DI overrated?


#1

For anybody hoping to go pro after college baseball just want to throw out there that Billy Wagner was DIII. Granted he dominated, but nevertheless he was DIII. He also was a 1st round pick. So I just basically wanted to say that you don’t have to go DI to be drafted. I think that many people believe that you have to go DI to play professional.


#2

Generally speaking you don’t have to go DI to play professional. However, the largest percent of college drafted players are either DI or JUCO. The JUCO players are just as good but not qualified academically. The smallest percentage are DII and DIII.

Many college pitchers transfer from JUCO to DI or DII.

Professional scouts have connections throughout the collge ranks. Yes, they are following kids at the DI level but a scout wants to find someone like Billy Wagner and sign him. JUCO’s and some DII’s and DIII’s can dominate some of the DI programs.

How bout this statement? DI schools in the north are overrated. Southern schools place far more professionals than do northern schools. Heck if you took California, Texas and Florida out of the mix, you’d have most of the draft wiped out.


#3

Good points Dino-Reno.

But I still wouldn’t say that D-1 is overrated. I went to a D-1 school and it’s still the best four years of my life, more so than any of the 6 I spent in pro ball.


#4

It helps to go D1 if you want to go pro just because you get a little more exposure but if you’re good enough you can go pro at any level. d1, d2, d3, Juco, NAIA if you’re good enough and pursue it you can play some level of pro ball.


#5

I agree with ZW. D1s help in the exposure department, especially if you are fortunate enought to go to the CWS. The bigger programs that have a history of pro caliber players get looked at more( ASU, USC, UCLA, etc…) Not that you dont get exposure at the D2s and 3s. If you are good and playing at the college level someone will find you.


#6

if you are a position player, d1 is the way to go. the best amateur pitchers play that league. you are right about playing in the super conferences, sec, pac-10, big-12. you will find out if you can play.

a pitcher can pitch at the lower levels, but it’s better to play juco first before going to a d2 or 3 in my opinion. but the first order of business is you have to play. you don’t get better watching.


#7

What D1 school did you go to, Hammer?


#8

Thou shall not tell you!


#9

There are a definitely more than one way to get into professional baseball. I’ve played minor league ball for 4 years now (as high as AA) and I played at a mid major D-1 school. I signed my pro contract with the Diamondback based on an outstanding year on Cape Cod.

The bottom line is that numbers speak for themselves. The difference is that you don’t have to be the BEST in the league if you are in a D1 league. However, in D2 or D3, you’re going to need to be the best in the league or do something extra special (throw 95 mphs for example) to turn a scout’s head.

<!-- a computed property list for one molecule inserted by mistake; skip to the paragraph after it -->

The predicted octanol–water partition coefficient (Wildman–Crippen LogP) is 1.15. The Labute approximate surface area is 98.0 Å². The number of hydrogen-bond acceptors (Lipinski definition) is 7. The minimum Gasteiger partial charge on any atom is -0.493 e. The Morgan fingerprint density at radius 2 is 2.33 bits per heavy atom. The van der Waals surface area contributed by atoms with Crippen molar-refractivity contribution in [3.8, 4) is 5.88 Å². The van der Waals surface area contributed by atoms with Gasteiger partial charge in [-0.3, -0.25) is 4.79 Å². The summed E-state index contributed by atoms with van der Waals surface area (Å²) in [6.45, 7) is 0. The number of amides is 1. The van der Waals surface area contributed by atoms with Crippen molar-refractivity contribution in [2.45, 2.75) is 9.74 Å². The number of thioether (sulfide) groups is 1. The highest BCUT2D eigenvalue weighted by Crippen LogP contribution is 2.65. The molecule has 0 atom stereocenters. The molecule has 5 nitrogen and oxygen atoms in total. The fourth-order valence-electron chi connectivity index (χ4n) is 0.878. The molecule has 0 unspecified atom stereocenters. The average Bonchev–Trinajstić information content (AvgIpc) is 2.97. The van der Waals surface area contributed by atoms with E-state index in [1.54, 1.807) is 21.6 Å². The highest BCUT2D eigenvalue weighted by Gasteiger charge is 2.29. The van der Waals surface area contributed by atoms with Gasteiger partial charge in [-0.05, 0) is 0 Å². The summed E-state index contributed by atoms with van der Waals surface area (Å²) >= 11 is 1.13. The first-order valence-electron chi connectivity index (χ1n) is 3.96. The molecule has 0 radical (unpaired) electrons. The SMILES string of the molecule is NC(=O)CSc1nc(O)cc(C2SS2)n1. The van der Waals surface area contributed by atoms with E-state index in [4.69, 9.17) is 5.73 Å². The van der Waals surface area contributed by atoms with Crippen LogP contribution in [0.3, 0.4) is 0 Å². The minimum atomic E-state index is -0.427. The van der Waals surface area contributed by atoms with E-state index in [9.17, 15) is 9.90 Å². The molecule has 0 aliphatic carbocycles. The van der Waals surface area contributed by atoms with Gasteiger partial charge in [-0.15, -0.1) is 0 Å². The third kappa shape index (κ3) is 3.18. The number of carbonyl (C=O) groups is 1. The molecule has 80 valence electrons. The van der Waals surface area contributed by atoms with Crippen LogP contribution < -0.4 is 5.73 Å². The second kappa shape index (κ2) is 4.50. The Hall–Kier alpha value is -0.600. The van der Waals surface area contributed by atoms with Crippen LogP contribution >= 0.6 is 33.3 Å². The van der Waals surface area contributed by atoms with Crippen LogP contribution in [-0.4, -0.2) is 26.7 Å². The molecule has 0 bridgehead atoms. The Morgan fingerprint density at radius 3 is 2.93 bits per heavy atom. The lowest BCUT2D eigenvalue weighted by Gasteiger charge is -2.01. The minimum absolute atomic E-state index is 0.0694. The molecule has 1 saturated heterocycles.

Check out my pitching website - www.lessismorepitching.com


#10

Nice! It is awesome how even minor-leaguers use this site!


#11

You have pros and cons about going D1. Can be the best 4 years of your life and so forth, but then again if you go big D1, UM, FSU, CAL State, Texas and plenty of others, most will ride your arm until it falls off.

After talking to some pro scouts about their opinions on D1, D2, JUCO (I’m trying to figure out where I’m going) and all that they said that this past year in the draft there was a lot of D2 pitchers taken before the D1. One scout put it this way, if you have 2 similar used cars, are you going to take one with a lots of miles or one with average miles?

All I can say is go somewhere that you make sure that you fit into. D1, D2, D3, JUCO, NAIA, no matter what division you go, your still gonna be playing college baseball!


#12

[quote=“Southern Smoke”]One scout put it this way, if you have 2 similar used cars, are you going to take one with a lots of miles or one with average miles?
[/quote]

I would question this scouts analogy. The amount of throwing in college would almost better prepare you for pro ball since the amount of throwing in pro ball is so much more.

If the most innings you’ve throwin in college 40 innings when you’re in proball and you’re expected to throw 90 innings how are you going to deal with the dead arm you’re going to get around 60 innings.

Plus from what i’ve seen in my 4 years of college baseball lower level schools overuse their good pitchers and at the higher level the talent is so good you don’t have to worry if your #1 guy isn’t available.


#13

When you say higher levels are you talking about in college or MLB? Either way I think there is a HUGE difference between your #1 and a #3 or 4. Thats why you have weekday and weekend starters and what not.